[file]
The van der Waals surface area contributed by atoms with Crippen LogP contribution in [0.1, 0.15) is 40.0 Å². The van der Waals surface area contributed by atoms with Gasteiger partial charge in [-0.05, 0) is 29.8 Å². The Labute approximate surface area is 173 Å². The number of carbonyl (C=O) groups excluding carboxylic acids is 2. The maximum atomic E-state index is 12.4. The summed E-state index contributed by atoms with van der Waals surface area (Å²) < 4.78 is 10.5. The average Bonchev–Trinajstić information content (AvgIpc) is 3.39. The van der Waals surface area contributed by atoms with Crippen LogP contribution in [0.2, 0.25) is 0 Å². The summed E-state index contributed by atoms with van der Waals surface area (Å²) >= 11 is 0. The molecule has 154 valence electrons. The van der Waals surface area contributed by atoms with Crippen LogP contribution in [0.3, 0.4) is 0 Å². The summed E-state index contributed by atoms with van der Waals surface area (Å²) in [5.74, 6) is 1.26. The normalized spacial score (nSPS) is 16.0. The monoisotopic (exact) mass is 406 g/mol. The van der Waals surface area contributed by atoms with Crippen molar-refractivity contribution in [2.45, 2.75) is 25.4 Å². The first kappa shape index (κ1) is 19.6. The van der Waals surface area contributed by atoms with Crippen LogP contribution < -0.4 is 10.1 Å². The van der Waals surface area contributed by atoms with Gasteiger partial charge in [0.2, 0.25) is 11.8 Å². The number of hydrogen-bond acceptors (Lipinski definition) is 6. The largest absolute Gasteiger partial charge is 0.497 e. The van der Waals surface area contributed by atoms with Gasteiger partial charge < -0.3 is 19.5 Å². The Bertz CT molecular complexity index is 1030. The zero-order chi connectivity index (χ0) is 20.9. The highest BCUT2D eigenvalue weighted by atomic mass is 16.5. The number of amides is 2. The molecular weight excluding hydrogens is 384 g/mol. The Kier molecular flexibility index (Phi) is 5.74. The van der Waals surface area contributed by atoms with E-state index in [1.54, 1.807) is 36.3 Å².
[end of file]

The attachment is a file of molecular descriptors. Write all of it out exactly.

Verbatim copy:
The van der Waals surface area contributed by atoms with Crippen LogP contribution in [0.1, 0.15) is 40.0 Å². The van der Waals surface area contributed by atoms with Gasteiger partial charge in [-0.05, 0) is 29.8 Å². The Labute approximate surface area is 173 Å². The number of carbonyl (C=O) groups excluding carboxylic acids is 2. The maximum atomic E-state index is 12.4. The summed E-state index contributed by atoms with van der Waals surface area (Å²) < 4.78 is 10.5. The average Bonchev–Trinajstić information content (AvgIpc) is 3.39. The van der Waals surface area contributed by atoms with Crippen LogP contribution in [0.2, 0.25) is 0 Å². The summed E-state index contributed by atoms with van der Waals surface area (Å²) >= 11 is 0. The molecule has 154 valence electrons. The van der Waals surface area contributed by atoms with Crippen LogP contribution in [0.3, 0.4) is 0 Å². The summed E-state index contributed by atoms with van der Waals surface area (Å²) in [5.74, 6) is 1.26. The normalized spacial score (nSPS) is 16.0. The monoisotopic (exact) mass is 406 g/mol. The van der Waals surface area contributed by atoms with Crippen molar-refractivity contribution in [2.45, 2.75) is 25.4 Å². The first kappa shape index (κ1) is 19.6. The van der Waals surface area contributed by atoms with Crippen LogP contribution < -0.4 is 10.1 Å². The van der Waals surface area contributed by atoms with Gasteiger partial charge in [0.2, 0.25) is 11.8 Å². The number of hydrogen-bond acceptors (Lipinski definition) is 6. The largest absolute Gasteiger partial charge is 0.497 e. The van der Waals surface area contributed by atoms with Gasteiger partial charge < -0.3 is 19.5 Å². The Bertz CT molecular complexity index is 1030. The zero-order chi connectivity index (χ0) is 20.9. The highest BCUT2D eigenvalue weighted by atomic mass is 16.5. The number of amides is 2. The molecular weight excluding hydrogens is 384 g/mol. The Kier molecular flexibility index (Phi) is 5.74. The van der Waals surface area contributed by atoms with E-state index in [1.54, 1.807) is 36.3 Å².